One of the cardinal rules of painting or staining in order to avoid lap marks is to apply material wet-on-wet. On an interior wall that is done by rolling small enough sections that allow you to overlap the edge with the next section before the first one manages to dry. Painting wet-on-wet does not create two layers of paint, and a different colour at the overlap.
Outdoors we tend to not have large flat surfaces but boards or overlapping layers of siding. If you follow just a few boards on a deck from one end of the board to the other -- you are always painting wet on wet. If you follow just one or two levels of siding all the way from one side of the house to the other, you are always painting wet-on-wet. With vertical siding, follow boards all the way from top to bottom one, two or three at a time, no wider than you can handle to keep working wet-on-wet. On a hotter dryer day you may need to work on a single board at a time.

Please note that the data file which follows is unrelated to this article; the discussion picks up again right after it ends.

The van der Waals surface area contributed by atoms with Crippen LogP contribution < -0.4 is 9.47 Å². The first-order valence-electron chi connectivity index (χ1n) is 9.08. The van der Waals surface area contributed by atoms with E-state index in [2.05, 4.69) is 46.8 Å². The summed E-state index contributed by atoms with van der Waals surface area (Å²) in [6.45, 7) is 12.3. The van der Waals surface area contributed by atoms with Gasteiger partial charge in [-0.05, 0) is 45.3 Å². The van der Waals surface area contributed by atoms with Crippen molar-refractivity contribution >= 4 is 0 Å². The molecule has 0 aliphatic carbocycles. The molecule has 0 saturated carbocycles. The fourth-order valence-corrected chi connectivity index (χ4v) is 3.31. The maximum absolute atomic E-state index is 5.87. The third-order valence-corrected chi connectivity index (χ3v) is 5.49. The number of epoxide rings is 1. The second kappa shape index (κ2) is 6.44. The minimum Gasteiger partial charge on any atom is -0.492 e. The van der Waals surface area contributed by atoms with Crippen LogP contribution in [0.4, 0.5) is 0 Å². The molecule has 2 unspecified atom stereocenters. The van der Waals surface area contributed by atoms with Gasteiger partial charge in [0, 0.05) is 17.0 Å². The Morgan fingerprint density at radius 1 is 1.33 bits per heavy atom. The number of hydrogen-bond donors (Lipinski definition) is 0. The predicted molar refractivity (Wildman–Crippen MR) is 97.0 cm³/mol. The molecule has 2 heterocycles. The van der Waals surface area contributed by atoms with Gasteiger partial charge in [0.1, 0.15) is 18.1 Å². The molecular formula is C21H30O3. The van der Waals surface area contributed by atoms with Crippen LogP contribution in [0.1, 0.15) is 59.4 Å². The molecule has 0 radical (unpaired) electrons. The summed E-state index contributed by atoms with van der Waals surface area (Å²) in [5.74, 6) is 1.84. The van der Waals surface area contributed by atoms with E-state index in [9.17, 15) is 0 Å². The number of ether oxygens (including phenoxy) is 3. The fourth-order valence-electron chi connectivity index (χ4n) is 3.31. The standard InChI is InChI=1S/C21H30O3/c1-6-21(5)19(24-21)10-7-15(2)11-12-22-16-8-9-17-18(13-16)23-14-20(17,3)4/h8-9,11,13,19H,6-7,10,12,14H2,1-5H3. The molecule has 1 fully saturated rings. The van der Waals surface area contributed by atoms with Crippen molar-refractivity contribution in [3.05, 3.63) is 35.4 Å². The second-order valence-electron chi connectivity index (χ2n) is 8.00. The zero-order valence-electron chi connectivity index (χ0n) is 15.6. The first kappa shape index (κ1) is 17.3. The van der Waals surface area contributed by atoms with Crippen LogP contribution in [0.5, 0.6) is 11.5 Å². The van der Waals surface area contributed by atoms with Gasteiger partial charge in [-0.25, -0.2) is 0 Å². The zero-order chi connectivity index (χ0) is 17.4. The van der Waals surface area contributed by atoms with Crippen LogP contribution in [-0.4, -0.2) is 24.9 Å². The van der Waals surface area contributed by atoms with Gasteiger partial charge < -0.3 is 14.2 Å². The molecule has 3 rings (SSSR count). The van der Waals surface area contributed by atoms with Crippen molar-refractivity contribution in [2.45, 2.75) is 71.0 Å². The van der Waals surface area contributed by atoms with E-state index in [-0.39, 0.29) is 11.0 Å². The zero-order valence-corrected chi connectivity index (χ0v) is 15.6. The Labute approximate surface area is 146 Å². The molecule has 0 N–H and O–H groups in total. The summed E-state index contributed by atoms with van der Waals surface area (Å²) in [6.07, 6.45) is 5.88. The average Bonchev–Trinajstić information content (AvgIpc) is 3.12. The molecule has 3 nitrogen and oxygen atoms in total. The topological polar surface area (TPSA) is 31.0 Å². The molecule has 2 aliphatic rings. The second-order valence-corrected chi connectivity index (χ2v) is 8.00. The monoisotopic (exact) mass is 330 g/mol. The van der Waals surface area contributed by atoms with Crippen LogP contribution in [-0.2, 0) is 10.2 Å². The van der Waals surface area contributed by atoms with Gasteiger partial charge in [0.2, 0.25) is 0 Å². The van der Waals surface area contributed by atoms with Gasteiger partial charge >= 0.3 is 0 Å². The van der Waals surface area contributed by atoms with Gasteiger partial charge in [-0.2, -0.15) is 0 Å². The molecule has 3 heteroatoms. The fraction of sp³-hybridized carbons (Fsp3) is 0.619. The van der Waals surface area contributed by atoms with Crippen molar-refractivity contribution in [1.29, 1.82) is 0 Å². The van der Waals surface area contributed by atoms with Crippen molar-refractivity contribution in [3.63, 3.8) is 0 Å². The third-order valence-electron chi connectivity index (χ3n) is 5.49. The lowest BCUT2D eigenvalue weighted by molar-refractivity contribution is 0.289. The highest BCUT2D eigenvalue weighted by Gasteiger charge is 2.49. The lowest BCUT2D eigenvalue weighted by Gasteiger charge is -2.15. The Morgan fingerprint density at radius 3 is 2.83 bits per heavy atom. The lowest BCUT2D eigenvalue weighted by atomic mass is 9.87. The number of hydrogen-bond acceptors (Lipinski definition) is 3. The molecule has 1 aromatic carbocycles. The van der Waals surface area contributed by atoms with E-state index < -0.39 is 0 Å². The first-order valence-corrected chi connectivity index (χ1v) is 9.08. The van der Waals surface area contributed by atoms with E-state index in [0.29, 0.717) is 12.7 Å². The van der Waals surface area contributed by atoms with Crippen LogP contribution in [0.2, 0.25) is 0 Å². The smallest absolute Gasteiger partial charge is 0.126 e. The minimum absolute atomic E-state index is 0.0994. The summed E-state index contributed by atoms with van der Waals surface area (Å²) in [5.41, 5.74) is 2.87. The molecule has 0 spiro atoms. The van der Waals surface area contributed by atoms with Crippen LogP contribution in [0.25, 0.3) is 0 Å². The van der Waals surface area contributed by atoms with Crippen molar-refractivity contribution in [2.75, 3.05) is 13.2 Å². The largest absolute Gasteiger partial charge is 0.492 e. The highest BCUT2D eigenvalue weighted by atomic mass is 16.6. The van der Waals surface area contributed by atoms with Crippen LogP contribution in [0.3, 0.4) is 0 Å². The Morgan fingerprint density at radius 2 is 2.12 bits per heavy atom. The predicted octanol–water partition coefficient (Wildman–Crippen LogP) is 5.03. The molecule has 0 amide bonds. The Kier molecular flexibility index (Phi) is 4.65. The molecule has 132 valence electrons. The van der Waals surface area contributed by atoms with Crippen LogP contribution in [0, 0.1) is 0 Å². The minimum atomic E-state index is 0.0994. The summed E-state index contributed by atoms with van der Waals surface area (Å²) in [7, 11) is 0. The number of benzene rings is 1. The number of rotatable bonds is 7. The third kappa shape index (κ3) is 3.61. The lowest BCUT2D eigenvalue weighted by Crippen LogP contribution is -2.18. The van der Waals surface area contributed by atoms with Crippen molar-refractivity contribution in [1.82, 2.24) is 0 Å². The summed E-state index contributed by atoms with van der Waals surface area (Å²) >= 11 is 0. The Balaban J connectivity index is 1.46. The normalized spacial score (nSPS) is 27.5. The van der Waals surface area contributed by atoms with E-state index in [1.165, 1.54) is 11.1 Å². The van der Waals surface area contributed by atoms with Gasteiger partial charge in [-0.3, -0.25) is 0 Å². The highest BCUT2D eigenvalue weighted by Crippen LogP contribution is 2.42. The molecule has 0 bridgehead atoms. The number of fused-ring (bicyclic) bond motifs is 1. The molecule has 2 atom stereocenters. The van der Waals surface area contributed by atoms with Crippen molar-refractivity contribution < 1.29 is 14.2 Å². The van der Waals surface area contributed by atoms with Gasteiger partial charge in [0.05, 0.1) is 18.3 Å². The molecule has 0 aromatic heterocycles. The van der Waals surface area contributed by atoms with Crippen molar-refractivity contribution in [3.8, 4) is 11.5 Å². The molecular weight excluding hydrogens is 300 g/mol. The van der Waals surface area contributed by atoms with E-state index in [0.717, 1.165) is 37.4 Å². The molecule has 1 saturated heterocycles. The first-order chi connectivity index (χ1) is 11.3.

The two critical objectives in painting or staining outdoors is to get the material on without lap marks, and get it to skin before collecting dust. The first requires slowing down the drying time, or speeding up the application or some balance between all of that to work wet-on-wet. Hence do not work in direct sunlight -- in fact following the sun around the house is a good plan.
On the other hand if there are dusty conditions, we want it to set as quickly as possible. Then we may work in dryer conditions, even in direct sunlight, but on one board at a time -- giving us quick drying while maintaining the wet-on-wet rule.
If you paint across boards, you will always see your work areas long after the job has been finished.